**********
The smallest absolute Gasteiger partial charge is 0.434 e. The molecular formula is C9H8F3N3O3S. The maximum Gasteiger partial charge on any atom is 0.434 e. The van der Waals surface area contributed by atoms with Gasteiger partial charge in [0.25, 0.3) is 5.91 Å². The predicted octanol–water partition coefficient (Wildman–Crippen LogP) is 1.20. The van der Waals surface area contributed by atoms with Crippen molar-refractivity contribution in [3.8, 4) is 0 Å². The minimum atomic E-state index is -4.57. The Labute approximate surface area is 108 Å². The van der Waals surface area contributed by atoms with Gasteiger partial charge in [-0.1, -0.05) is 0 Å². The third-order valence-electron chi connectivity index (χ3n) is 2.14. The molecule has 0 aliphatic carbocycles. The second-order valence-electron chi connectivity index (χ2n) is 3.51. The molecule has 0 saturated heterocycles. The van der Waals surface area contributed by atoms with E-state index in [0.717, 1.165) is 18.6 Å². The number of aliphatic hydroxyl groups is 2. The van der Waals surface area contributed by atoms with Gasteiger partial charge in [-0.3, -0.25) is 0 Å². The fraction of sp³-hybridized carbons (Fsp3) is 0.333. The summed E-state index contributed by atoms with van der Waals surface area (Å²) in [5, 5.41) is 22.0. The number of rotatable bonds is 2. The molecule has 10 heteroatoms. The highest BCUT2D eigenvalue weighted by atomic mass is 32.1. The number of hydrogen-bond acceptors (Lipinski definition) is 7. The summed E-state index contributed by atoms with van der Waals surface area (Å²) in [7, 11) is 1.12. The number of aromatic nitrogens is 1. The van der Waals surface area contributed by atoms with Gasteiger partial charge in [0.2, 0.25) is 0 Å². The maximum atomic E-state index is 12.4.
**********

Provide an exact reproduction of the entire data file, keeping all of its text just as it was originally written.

The smallest absolute Gasteiger partial charge is 0.434 e. The molecular formula is C9H8F3N3O3S. The maximum Gasteiger partial charge on any atom is 0.434 e. The van der Waals surface area contributed by atoms with Gasteiger partial charge in [0.25, 0.3) is 5.91 Å². The predicted octanol–water partition coefficient (Wildman–Crippen LogP) is 1.20. The van der Waals surface area contributed by atoms with Crippen molar-refractivity contribution in [3.8, 4) is 0 Å². The minimum atomic E-state index is -4.57. The Labute approximate surface area is 108 Å². The van der Waals surface area contributed by atoms with Gasteiger partial charge in [-0.1, -0.05) is 0 Å². The third-order valence-electron chi connectivity index (χ3n) is 2.14. The molecule has 0 aliphatic carbocycles. The second-order valence-electron chi connectivity index (χ2n) is 3.51. The molecule has 0 saturated heterocycles. The van der Waals surface area contributed by atoms with E-state index in [0.717, 1.165) is 18.6 Å². The number of aliphatic hydroxyl groups is 2. The van der Waals surface area contributed by atoms with Gasteiger partial charge in [-0.3, -0.25) is 0 Å². The fraction of sp³-hybridized carbons (Fsp3) is 0.333. The summed E-state index contributed by atoms with van der Waals surface area (Å²) in [5, 5.41) is 22.0. The number of rotatable bonds is 2. The molecule has 10 heteroatoms. The highest BCUT2D eigenvalue weighted by atomic mass is 32.1. The number of hydrogen-bond acceptors (Lipinski definition) is 7. The summed E-state index contributed by atoms with van der Waals surface area (Å²) in [7, 11) is 1.12. The number of aromatic nitrogens is 1. The van der Waals surface area contributed by atoms with Gasteiger partial charge in [0.2, 0.25) is 0 Å². The maximum atomic E-state index is 12.4.